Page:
University of Iowa is one of eight colleges and universities nationwide being honored by University Business magazine in its spring 2014 “Models of Efficiency” national recognition program. Sponsored by Higher One, a leader in providing financial services and data analytics to more than 1,900 college and university campuses across the U.S., the Models of Efficiency program recognizes innovative approaches for streamlining higher education operations through technology and/or business process improvements.
“Building your own student information system is a massive undertaking,” said Tim Goral, senior editor of University Business. “The University of Iowa team did an excellent job of understanding and fulfilling their staff’s needs, and as a result, greatly improved service to their students.”
When you think about the blinding pace of technology change, it’s a wonder the University of Iowa’s student information system worked for as long as it did. More than 30 years old, Iowa’s SIS was less an integrated series of data processing functions and more a collection of individual siloed systems that didn’t work very well together. Because its underlying technology and architecture were so old, enhancements were difficult; data were redundant and complex to synchronize; and manual, paper-based processes frustrated users.
“They had their own applications and they had their own databases,” says Mike Noel, director of ITS administrative information systems. “There was communication between them, but also redundant data. That meant we had a lot of syncing of data between the systems, which could be problematic.”
The university built a new SIS internally so it could ensure the system would meet its specific needs. The work was broken down into modules aligned with the functional units of the provost’s office and created individual work groups with functional and technical co-leaders. Subject-matter experts cycled in and out of the groups as needed.
The new system, called MAUI—for “Made At the University of Iowa”—gives students a contemporary user interface, greater integration with other systems and more functionality. From initial inquiry to graduation, every step of the student lifecycle is supported: admissions, student records, advising, billing, financial aid, orientation, relationship management, academic support and events management. Data redundancy is a thing of the past, and manual processes have been automated.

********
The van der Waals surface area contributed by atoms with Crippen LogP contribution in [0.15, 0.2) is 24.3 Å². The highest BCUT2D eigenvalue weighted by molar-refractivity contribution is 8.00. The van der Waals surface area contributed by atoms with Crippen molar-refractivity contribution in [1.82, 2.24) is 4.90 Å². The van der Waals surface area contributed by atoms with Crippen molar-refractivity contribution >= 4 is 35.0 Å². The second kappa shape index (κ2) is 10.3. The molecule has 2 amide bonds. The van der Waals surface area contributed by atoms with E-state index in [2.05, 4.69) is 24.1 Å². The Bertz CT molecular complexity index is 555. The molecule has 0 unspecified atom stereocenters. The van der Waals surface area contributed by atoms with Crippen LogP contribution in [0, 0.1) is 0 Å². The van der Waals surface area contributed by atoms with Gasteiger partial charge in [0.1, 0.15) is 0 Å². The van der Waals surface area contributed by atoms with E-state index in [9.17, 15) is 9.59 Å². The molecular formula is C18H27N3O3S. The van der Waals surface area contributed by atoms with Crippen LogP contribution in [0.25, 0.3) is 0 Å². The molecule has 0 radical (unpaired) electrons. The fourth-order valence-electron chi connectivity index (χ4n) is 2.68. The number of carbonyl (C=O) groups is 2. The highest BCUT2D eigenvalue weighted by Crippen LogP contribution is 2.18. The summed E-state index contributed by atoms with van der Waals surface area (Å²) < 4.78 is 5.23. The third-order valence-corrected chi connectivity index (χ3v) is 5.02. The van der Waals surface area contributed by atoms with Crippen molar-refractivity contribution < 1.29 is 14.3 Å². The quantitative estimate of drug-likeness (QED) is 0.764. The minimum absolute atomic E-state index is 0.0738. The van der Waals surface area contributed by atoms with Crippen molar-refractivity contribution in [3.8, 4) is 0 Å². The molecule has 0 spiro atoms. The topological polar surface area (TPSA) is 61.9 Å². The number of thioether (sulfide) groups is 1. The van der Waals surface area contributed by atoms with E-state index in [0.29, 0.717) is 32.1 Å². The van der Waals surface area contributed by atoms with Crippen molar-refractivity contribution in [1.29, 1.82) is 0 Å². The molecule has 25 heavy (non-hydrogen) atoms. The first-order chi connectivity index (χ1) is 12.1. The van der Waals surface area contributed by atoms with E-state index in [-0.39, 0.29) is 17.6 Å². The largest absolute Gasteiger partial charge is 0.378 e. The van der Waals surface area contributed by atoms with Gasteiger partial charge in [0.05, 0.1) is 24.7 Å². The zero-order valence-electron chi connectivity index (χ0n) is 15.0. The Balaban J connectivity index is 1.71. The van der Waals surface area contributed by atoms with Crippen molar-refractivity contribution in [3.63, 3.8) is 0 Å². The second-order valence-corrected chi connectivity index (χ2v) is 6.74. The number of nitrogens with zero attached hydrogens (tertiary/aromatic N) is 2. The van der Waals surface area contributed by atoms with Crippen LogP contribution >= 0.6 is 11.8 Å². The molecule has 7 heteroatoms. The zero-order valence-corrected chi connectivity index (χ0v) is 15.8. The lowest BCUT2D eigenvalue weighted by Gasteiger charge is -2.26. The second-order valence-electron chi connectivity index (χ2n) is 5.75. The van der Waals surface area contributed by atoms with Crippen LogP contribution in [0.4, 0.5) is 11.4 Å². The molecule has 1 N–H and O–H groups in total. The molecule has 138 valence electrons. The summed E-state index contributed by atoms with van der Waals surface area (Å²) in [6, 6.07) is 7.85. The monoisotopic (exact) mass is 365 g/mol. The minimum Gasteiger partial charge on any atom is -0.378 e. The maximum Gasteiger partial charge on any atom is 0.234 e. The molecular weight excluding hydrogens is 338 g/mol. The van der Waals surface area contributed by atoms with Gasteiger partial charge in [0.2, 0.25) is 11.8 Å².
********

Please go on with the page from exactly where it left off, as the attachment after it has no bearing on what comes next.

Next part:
MAUI’s comprehensive suite of services has increased efficiencies across a wide variety of areas. Among the benefits: The registrar’s office processed nearly 17,000 class add/drop changes last fall without needing a signature and without long lines of students; student relationship management was smoother; and more than 15,000 applicants received news of their admission decision within two days instead of the prior two-plus weeks.
In addition to University of Iowa, spring 2014 Models of Efficiency honorees include: Northern Arizona University; Salisbury University (Md.); Texas A&M Health Science Center; University of Colorado; University of Massachusetts; University of Pittsburgh and University of Wisconsin-Platteville.
Models of Efficiency is an ongoing recognition program. Higher ed institutions can participate in upcoming rounds by visitinghttps://universitybusiness.com/models-of-efficiency/.
The program is sponsored by Higher One, a leading company that offers a wide array of technological services on campus, ranging from streamlining the institution’s performance analytics and financial aid refund processes to offering students innovative banking services, tuition payment plans and the basics of financial management. Higher One works closely with colleges and universities by allocating resources more efficiently to provide a higher quality of service and using data to impact success with a focus on empowering students.
“The spring 2014 Models of Efficiency honorees have done an excellent job achieving process improvements and operational efficiencies in their higher ed institutions,” said Casey McGuane, chief operating officer of Higher One. “We are pleased to recognize their efforts alongside University Business.”
About University Business
University Business is the leading publication for senior managers at colleges and universities throughout the United States, reaching 75,000 leaders who manage enrollment, technology, business, finance, facilities and academic affairs. More information is available at www.universitybusiness.com.
About Higher One
Higher One partners with colleges and universities to lower their administrative costs and to improve graduation rates. It provides a broad array of payment, refund disbursement and data analytics and management tools to institutions that help them save money and enhance institutional effectiveness. And for students, it offers financial literacy programs and convenient, flexible and affordable transaction options to help them manage their finances. Higher One is a leader in higher education, supporting more than 1,900 schools and 13 million enrolled students. More information about Higher One can be found at www.higherone.com.